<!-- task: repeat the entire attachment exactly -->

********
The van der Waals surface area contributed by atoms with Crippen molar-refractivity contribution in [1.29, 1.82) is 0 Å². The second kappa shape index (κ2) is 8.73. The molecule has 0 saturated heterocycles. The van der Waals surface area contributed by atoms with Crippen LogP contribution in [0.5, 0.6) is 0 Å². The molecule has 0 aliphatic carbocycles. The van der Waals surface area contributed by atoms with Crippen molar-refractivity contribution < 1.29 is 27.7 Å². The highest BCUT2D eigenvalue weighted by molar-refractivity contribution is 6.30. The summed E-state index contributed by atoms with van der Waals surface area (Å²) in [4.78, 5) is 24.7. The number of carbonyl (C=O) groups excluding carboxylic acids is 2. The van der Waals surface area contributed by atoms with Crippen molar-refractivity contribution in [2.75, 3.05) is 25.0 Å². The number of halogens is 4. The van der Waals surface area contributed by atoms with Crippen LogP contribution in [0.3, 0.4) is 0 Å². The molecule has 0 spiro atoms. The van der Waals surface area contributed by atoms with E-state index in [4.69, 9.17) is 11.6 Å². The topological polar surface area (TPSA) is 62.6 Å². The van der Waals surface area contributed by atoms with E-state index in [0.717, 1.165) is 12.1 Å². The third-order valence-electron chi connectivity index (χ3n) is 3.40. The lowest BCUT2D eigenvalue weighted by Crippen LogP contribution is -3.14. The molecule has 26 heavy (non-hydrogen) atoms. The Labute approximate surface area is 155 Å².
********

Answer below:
The van der Waals surface area contributed by atoms with Crippen molar-refractivity contribution in [1.29, 1.82) is 0 Å². The second kappa shape index (κ2) is 8.73. The molecule has 0 saturated heterocycles. The van der Waals surface area contributed by atoms with Crippen LogP contribution in [0.5, 0.6) is 0 Å². The molecule has 0 aliphatic carbocycles. The van der Waals surface area contributed by atoms with Crippen molar-refractivity contribution < 1.29 is 27.7 Å². The highest BCUT2D eigenvalue weighted by molar-refractivity contribution is 6.30. The summed E-state index contributed by atoms with van der Waals surface area (Å²) in [4.78, 5) is 24.7. The number of carbonyl (C=O) groups excluding carboxylic acids is 2. The van der Waals surface area contributed by atoms with Crippen molar-refractivity contribution in [2.75, 3.05) is 25.0 Å². The number of halogens is 4. The van der Waals surface area contributed by atoms with Crippen LogP contribution in [0.3, 0.4) is 0 Å². The molecule has 0 spiro atoms. The van der Waals surface area contributed by atoms with E-state index in [4.69, 9.17) is 11.6 Å². The topological polar surface area (TPSA) is 62.6 Å². The van der Waals surface area contributed by atoms with E-state index in [0.717, 1.165) is 12.1 Å². The third-order valence-electron chi connectivity index (χ3n) is 3.40. The lowest BCUT2D eigenvalue weighted by Crippen LogP contribution is -3.14. The molecule has 26 heavy (non-hydrogen) atoms. The Labute approximate surface area is 155 Å².